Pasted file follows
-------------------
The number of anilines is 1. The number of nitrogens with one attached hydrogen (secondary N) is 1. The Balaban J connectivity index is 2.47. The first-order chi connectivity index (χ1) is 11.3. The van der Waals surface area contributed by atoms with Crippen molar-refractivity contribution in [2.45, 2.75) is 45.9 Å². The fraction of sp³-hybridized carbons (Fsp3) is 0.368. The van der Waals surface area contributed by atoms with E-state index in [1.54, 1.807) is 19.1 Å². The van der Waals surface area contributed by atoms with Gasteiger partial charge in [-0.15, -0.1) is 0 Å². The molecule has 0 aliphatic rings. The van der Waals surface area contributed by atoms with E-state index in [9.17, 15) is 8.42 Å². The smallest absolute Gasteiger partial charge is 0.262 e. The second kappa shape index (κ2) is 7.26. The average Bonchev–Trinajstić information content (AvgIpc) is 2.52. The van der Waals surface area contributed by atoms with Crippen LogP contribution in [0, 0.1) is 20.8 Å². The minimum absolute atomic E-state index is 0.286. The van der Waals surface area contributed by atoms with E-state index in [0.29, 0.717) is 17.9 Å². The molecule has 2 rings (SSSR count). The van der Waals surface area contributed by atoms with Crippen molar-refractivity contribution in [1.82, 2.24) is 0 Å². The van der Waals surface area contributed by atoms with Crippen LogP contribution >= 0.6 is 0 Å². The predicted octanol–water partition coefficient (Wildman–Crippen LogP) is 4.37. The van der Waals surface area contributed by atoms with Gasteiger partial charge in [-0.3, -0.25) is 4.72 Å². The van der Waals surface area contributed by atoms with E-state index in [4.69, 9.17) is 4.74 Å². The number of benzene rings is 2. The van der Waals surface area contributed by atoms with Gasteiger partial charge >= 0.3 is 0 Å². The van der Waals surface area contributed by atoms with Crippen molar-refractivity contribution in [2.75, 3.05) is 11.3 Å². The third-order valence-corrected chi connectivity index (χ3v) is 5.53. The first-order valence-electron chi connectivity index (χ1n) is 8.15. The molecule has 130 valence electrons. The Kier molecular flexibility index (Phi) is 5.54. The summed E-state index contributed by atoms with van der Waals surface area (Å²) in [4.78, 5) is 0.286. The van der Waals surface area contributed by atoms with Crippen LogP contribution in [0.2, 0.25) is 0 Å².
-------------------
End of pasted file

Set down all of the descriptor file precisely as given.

The number of anilines is 1. The number of nitrogens with one attached hydrogen (secondary N) is 1. The Balaban J connectivity index is 2.47. The first-order chi connectivity index (χ1) is 11.3. The van der Waals surface area contributed by atoms with Crippen molar-refractivity contribution in [2.45, 2.75) is 45.9 Å². The fraction of sp³-hybridized carbons (Fsp3) is 0.368. The van der Waals surface area contributed by atoms with E-state index in [1.54, 1.807) is 19.1 Å². The van der Waals surface area contributed by atoms with Gasteiger partial charge in [-0.15, -0.1) is 0 Å². The molecule has 0 aliphatic rings. The van der Waals surface area contributed by atoms with E-state index in [9.17, 15) is 8.42 Å². The smallest absolute Gasteiger partial charge is 0.262 e. The second kappa shape index (κ2) is 7.26. The average Bonchev–Trinajstić information content (AvgIpc) is 2.52. The van der Waals surface area contributed by atoms with Crippen LogP contribution in [0, 0.1) is 20.8 Å². The minimum absolute atomic E-state index is 0.286. The van der Waals surface area contributed by atoms with E-state index in [0.29, 0.717) is 17.9 Å². The molecule has 2 rings (SSSR count). The van der Waals surface area contributed by atoms with Crippen molar-refractivity contribution in [1.82, 2.24) is 0 Å². The van der Waals surface area contributed by atoms with Crippen LogP contribution >= 0.6 is 0 Å². The predicted octanol–water partition coefficient (Wildman–Crippen LogP) is 4.37. The van der Waals surface area contributed by atoms with Gasteiger partial charge in [-0.3, -0.25) is 4.72 Å². The van der Waals surface area contributed by atoms with E-state index in [4.69, 9.17) is 4.74 Å². The number of benzene rings is 2. The van der Waals surface area contributed by atoms with Gasteiger partial charge >= 0.3 is 0 Å². The van der Waals surface area contributed by atoms with Crippen molar-refractivity contribution in [2.75, 3.05) is 11.3 Å². The third-order valence-corrected chi connectivity index (χ3v) is 5.53. The first-order valence-electron chi connectivity index (χ1n) is 8.15. The molecule has 130 valence electrons. The Kier molecular flexibility index (Phi) is 5.54. The summed E-state index contributed by atoms with van der Waals surface area (Å²) in [4.78, 5) is 0.286. The van der Waals surface area contributed by atoms with Crippen LogP contribution in [0.2, 0.25) is 0 Å².